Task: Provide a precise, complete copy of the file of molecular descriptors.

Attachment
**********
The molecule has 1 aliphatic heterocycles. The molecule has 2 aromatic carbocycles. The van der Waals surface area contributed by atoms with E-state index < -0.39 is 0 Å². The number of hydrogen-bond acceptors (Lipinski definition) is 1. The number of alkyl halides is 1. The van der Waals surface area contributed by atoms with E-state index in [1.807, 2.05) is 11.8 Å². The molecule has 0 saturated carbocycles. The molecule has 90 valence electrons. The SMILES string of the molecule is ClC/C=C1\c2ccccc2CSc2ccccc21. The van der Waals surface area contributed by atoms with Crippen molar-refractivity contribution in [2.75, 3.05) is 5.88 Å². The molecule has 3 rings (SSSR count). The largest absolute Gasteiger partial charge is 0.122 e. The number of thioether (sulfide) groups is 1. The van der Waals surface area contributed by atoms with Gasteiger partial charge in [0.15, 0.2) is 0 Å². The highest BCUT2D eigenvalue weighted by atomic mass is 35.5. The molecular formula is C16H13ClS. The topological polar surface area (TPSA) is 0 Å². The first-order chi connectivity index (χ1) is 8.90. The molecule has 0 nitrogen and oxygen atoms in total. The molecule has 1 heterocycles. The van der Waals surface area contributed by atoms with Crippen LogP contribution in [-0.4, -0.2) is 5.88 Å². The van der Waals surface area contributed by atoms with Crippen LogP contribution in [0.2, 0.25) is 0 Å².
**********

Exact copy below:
The molecule has 1 aliphatic heterocycles. The molecule has 2 aromatic carbocycles. The van der Waals surface area contributed by atoms with E-state index < -0.39 is 0 Å². The number of hydrogen-bond acceptors (Lipinski definition) is 1. The number of alkyl halides is 1. The van der Waals surface area contributed by atoms with E-state index in [1.807, 2.05) is 11.8 Å². The molecule has 0 saturated carbocycles. The molecule has 90 valence electrons. The SMILES string of the molecule is ClC/C=C1\c2ccccc2CSc2ccccc21. The van der Waals surface area contributed by atoms with Crippen molar-refractivity contribution in [2.75, 3.05) is 5.88 Å². The molecule has 3 rings (SSSR count). The largest absolute Gasteiger partial charge is 0.122 e. The number of thioether (sulfide) groups is 1. The van der Waals surface area contributed by atoms with Gasteiger partial charge in [0.15, 0.2) is 0 Å². The highest BCUT2D eigenvalue weighted by atomic mass is 35.5. The molecular formula is C16H13ClS. The topological polar surface area (TPSA) is 0 Å². The first-order chi connectivity index (χ1) is 8.90. The molecule has 0 nitrogen and oxygen atoms in total. The molecule has 1 heterocycles. The van der Waals surface area contributed by atoms with Crippen LogP contribution in [-0.4, -0.2) is 5.88 Å². The van der Waals surface area contributed by atoms with Crippen LogP contribution in [0.2, 0.25) is 0 Å².